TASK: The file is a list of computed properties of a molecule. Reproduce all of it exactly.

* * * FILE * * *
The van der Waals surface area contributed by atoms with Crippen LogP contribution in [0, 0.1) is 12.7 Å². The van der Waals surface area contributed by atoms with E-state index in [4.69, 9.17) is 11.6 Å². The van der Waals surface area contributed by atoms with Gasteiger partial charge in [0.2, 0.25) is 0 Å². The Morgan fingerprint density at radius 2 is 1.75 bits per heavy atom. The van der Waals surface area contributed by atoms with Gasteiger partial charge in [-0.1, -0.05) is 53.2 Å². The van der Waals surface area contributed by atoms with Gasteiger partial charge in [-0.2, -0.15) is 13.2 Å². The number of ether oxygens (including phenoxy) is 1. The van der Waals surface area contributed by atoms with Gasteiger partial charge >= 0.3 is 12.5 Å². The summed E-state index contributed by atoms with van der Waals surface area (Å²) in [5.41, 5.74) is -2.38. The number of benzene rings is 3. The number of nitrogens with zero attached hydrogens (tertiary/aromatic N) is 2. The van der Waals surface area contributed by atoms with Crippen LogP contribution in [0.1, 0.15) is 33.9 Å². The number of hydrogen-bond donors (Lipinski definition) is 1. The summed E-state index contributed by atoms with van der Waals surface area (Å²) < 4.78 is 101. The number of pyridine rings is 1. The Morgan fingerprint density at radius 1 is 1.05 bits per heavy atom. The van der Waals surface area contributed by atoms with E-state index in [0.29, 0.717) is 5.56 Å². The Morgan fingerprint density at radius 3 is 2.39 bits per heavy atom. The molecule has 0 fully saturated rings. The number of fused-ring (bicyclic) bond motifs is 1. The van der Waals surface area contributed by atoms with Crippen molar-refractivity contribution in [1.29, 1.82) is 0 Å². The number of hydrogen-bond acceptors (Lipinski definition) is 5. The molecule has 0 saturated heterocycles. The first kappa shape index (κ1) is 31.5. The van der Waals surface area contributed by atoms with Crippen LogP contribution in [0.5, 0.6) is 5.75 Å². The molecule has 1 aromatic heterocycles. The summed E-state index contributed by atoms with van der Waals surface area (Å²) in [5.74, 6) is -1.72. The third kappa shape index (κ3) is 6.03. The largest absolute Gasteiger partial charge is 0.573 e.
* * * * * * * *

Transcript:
The van der Waals surface area contributed by atoms with Crippen LogP contribution in [0, 0.1) is 12.7 Å². The van der Waals surface area contributed by atoms with E-state index in [4.69, 9.17) is 11.6 Å². The van der Waals surface area contributed by atoms with Gasteiger partial charge in [0.2, 0.25) is 0 Å². The Morgan fingerprint density at radius 2 is 1.75 bits per heavy atom. The van der Waals surface area contributed by atoms with Gasteiger partial charge in [-0.1, -0.05) is 53.2 Å². The van der Waals surface area contributed by atoms with Gasteiger partial charge in [-0.2, -0.15) is 13.2 Å². The number of ether oxygens (including phenoxy) is 1. The van der Waals surface area contributed by atoms with Gasteiger partial charge >= 0.3 is 12.5 Å². The summed E-state index contributed by atoms with van der Waals surface area (Å²) in [5.41, 5.74) is -2.38. The number of benzene rings is 3. The number of nitrogens with zero attached hydrogens (tertiary/aromatic N) is 2. The van der Waals surface area contributed by atoms with Crippen LogP contribution in [0.1, 0.15) is 33.9 Å². The number of hydrogen-bond donors (Lipinski definition) is 1. The summed E-state index contributed by atoms with van der Waals surface area (Å²) < 4.78 is 101. The number of pyridine rings is 1. The Morgan fingerprint density at radius 1 is 1.05 bits per heavy atom. The van der Waals surface area contributed by atoms with E-state index in [0.29, 0.717) is 5.56 Å². The Morgan fingerprint density at radius 3 is 2.39 bits per heavy atom. The molecule has 0 fully saturated rings. The number of fused-ring (bicyclic) bond motifs is 1. The van der Waals surface area contributed by atoms with Crippen molar-refractivity contribution in [1.29, 1.82) is 0 Å². The number of hydrogen-bond acceptors (Lipinski definition) is 5. The molecule has 0 saturated heterocycles. The first kappa shape index (κ1) is 31.5. The van der Waals surface area contributed by atoms with Crippen LogP contribution in [0.5, 0.6) is 5.75 Å². The molecule has 1 aromatic heterocycles. The summed E-state index contributed by atoms with van der Waals surface area (Å²) in [5.74, 6) is -1.72. The third kappa shape index (κ3) is 6.03. The largest absolute Gasteiger partial charge is 0.573 e.